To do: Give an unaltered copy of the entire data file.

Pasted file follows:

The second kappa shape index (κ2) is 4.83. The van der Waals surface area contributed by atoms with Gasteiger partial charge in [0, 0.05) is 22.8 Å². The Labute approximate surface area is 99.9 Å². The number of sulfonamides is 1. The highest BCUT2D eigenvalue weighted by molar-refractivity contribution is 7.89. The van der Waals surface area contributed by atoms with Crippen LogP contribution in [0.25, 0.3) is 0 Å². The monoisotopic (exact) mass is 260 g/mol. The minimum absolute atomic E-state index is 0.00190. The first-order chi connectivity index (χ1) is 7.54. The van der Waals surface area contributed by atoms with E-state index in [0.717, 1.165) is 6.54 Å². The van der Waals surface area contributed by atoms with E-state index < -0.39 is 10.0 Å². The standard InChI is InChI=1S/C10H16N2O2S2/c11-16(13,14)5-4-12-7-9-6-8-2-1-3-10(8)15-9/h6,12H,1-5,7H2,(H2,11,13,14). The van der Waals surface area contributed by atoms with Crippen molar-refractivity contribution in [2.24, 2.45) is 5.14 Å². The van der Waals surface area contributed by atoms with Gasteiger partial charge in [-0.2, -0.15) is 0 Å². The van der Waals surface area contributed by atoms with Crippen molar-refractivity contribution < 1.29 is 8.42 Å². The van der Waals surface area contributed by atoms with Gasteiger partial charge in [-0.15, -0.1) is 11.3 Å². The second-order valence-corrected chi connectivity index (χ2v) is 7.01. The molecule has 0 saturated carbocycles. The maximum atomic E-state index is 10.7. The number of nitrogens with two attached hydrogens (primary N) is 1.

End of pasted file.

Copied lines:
The second kappa shape index (κ2) is 4.83. The van der Waals surface area contributed by atoms with Gasteiger partial charge in [0, 0.05) is 22.8 Å². The Labute approximate surface area is 99.9 Å². The number of sulfonamides is 1. The highest BCUT2D eigenvalue weighted by molar-refractivity contribution is 7.89. The van der Waals surface area contributed by atoms with Crippen LogP contribution in [0.25, 0.3) is 0 Å². The monoisotopic (exact) mass is 260 g/mol. The minimum absolute atomic E-state index is 0.00190. The first-order chi connectivity index (χ1) is 7.54. The van der Waals surface area contributed by atoms with E-state index in [0.717, 1.165) is 6.54 Å². The van der Waals surface area contributed by atoms with E-state index < -0.39 is 10.0 Å². The standard InChI is InChI=1S/C10H16N2O2S2/c11-16(13,14)5-4-12-7-9-6-8-2-1-3-10(8)15-9/h6,12H,1-5,7H2,(H2,11,13,14). The van der Waals surface area contributed by atoms with Crippen molar-refractivity contribution in [2.24, 2.45) is 5.14 Å². The van der Waals surface area contributed by atoms with Gasteiger partial charge in [-0.2, -0.15) is 0 Å². The van der Waals surface area contributed by atoms with Crippen molar-refractivity contribution < 1.29 is 8.42 Å². The van der Waals surface area contributed by atoms with Gasteiger partial charge in [-0.15, -0.1) is 11.3 Å². The second-order valence-corrected chi connectivity index (χ2v) is 7.01. The molecule has 0 saturated carbocycles. The maximum atomic E-state index is 10.7. The number of nitrogens with two attached hydrogens (primary N) is 1.